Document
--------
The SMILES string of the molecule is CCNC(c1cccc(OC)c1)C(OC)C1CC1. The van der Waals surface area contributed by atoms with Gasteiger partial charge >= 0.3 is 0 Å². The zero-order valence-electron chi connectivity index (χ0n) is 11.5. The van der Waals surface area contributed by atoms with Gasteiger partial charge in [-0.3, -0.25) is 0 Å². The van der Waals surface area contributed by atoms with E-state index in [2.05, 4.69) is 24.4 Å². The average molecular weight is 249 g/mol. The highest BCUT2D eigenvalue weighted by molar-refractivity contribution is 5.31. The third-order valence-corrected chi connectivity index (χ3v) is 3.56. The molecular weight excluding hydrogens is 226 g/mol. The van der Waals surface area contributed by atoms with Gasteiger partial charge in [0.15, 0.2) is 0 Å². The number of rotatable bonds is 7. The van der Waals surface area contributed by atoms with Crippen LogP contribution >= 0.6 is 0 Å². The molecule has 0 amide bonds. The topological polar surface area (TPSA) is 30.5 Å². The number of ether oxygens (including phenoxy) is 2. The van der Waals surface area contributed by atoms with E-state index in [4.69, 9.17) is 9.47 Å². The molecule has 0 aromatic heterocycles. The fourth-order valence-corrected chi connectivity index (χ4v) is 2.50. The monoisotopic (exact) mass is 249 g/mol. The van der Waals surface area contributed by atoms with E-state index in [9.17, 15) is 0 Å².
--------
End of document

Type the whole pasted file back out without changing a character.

The SMILES string of the molecule is CCNC(c1cccc(OC)c1)C(OC)C1CC1. The van der Waals surface area contributed by atoms with Gasteiger partial charge >= 0.3 is 0 Å². The zero-order valence-electron chi connectivity index (χ0n) is 11.5. The van der Waals surface area contributed by atoms with Gasteiger partial charge in [-0.3, -0.25) is 0 Å². The van der Waals surface area contributed by atoms with E-state index in [2.05, 4.69) is 24.4 Å². The average molecular weight is 249 g/mol. The highest BCUT2D eigenvalue weighted by molar-refractivity contribution is 5.31. The third-order valence-corrected chi connectivity index (χ3v) is 3.56. The molecular weight excluding hydrogens is 226 g/mol. The van der Waals surface area contributed by atoms with Gasteiger partial charge in [0.15, 0.2) is 0 Å². The number of rotatable bonds is 7. The van der Waals surface area contributed by atoms with Crippen LogP contribution >= 0.6 is 0 Å². The molecule has 0 amide bonds. The topological polar surface area (TPSA) is 30.5 Å². The number of ether oxygens (including phenoxy) is 2. The van der Waals surface area contributed by atoms with E-state index in [4.69, 9.17) is 9.47 Å². The molecule has 0 aromatic heterocycles. The fourth-order valence-corrected chi connectivity index (χ4v) is 2.50. The monoisotopic (exact) mass is 249 g/mol. The van der Waals surface area contributed by atoms with E-state index in [9.17, 15) is 0 Å².